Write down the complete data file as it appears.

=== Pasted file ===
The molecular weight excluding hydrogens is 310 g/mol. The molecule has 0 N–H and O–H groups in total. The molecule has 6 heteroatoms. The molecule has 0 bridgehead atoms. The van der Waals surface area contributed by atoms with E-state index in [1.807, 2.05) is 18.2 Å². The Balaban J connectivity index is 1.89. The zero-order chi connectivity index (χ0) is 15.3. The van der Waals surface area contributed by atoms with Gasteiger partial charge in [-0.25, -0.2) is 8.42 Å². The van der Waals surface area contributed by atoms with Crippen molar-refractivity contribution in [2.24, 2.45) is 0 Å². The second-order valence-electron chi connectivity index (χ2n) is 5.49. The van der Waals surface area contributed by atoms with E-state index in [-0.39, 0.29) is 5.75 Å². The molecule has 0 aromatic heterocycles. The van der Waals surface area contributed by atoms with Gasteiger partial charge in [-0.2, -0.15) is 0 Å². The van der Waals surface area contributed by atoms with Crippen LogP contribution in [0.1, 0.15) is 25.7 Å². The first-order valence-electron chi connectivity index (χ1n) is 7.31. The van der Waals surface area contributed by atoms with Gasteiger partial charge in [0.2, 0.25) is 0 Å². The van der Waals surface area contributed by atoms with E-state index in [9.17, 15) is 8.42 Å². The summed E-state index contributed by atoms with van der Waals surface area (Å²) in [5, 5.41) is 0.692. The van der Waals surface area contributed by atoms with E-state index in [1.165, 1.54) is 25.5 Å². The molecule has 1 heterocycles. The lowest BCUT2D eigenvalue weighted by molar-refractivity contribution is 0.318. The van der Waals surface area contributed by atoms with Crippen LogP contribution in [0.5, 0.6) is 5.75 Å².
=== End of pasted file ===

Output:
The molecular weight excluding hydrogens is 310 g/mol. The molecule has 0 N–H and O–H groups in total. The molecule has 6 heteroatoms. The molecule has 0 bridgehead atoms. The van der Waals surface area contributed by atoms with E-state index in [1.807, 2.05) is 18.2 Å². The Balaban J connectivity index is 1.89. The zero-order chi connectivity index (χ0) is 15.3. The van der Waals surface area contributed by atoms with Gasteiger partial charge in [-0.25, -0.2) is 8.42 Å². The van der Waals surface area contributed by atoms with Crippen molar-refractivity contribution in [2.24, 2.45) is 0 Å². The second-order valence-electron chi connectivity index (χ2n) is 5.49. The van der Waals surface area contributed by atoms with E-state index in [-0.39, 0.29) is 5.75 Å². The molecule has 0 aromatic heterocycles. The van der Waals surface area contributed by atoms with Gasteiger partial charge in [-0.2, -0.15) is 0 Å². The van der Waals surface area contributed by atoms with Crippen LogP contribution in [0.1, 0.15) is 25.7 Å². The first-order valence-electron chi connectivity index (χ1n) is 7.31. The van der Waals surface area contributed by atoms with Gasteiger partial charge in [0.2, 0.25) is 0 Å². The van der Waals surface area contributed by atoms with E-state index in [9.17, 15) is 8.42 Å². The summed E-state index contributed by atoms with van der Waals surface area (Å²) in [5, 5.41) is 0.692. The van der Waals surface area contributed by atoms with E-state index in [1.165, 1.54) is 25.5 Å². The molecule has 1 heterocycles. The lowest BCUT2D eigenvalue weighted by molar-refractivity contribution is 0.318. The van der Waals surface area contributed by atoms with Crippen LogP contribution in [0.5, 0.6) is 5.75 Å².